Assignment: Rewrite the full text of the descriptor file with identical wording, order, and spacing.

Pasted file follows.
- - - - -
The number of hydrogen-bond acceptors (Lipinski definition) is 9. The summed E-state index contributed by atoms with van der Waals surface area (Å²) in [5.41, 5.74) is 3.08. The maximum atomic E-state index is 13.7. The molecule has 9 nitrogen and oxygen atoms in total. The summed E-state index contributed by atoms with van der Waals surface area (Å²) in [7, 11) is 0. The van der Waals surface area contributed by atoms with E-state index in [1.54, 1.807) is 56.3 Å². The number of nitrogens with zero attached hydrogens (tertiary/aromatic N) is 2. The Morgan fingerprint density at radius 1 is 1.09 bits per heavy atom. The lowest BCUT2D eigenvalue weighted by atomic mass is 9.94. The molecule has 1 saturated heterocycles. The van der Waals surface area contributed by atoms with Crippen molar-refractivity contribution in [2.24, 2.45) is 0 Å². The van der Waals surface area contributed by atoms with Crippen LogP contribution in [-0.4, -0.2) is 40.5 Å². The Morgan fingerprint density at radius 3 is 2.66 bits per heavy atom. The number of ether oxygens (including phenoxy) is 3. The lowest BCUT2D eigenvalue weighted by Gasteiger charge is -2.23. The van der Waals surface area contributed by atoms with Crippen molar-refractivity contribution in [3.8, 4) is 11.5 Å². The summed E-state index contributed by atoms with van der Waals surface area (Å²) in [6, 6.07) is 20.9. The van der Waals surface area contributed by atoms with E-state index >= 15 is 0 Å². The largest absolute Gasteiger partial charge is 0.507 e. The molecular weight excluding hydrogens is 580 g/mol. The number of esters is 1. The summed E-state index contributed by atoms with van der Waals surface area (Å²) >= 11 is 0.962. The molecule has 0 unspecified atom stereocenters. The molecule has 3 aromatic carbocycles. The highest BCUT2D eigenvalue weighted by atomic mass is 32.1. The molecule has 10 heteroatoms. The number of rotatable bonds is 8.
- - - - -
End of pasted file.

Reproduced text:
The number of hydrogen-bond acceptors (Lipinski definition) is 9. The summed E-state index contributed by atoms with van der Waals surface area (Å²) in [5.41, 5.74) is 3.08. The maximum atomic E-state index is 13.7. The molecule has 9 nitrogen and oxygen atoms in total. The summed E-state index contributed by atoms with van der Waals surface area (Å²) in [7, 11) is 0. The van der Waals surface area contributed by atoms with E-state index in [1.54, 1.807) is 56.3 Å². The number of nitrogens with zero attached hydrogens (tertiary/aromatic N) is 2. The Morgan fingerprint density at radius 1 is 1.09 bits per heavy atom. The lowest BCUT2D eigenvalue weighted by atomic mass is 9.94. The molecule has 1 saturated heterocycles. The van der Waals surface area contributed by atoms with Crippen molar-refractivity contribution in [2.24, 2.45) is 0 Å². The van der Waals surface area contributed by atoms with Crippen LogP contribution in [-0.4, -0.2) is 40.5 Å². The Morgan fingerprint density at radius 3 is 2.66 bits per heavy atom. The number of ether oxygens (including phenoxy) is 3. The lowest BCUT2D eigenvalue weighted by Gasteiger charge is -2.23. The van der Waals surface area contributed by atoms with Crippen molar-refractivity contribution in [3.8, 4) is 11.5 Å². The summed E-state index contributed by atoms with van der Waals surface area (Å²) in [6, 6.07) is 20.9. The van der Waals surface area contributed by atoms with E-state index >= 15 is 0 Å². The largest absolute Gasteiger partial charge is 0.507 e. The molecular weight excluding hydrogens is 580 g/mol. The number of esters is 1. The summed E-state index contributed by atoms with van der Waals surface area (Å²) >= 11 is 0.962. The molecule has 0 unspecified atom stereocenters. The molecule has 3 aromatic carbocycles. The highest BCUT2D eigenvalue weighted by atomic mass is 32.1. The molecule has 10 heteroatoms. The number of rotatable bonds is 8.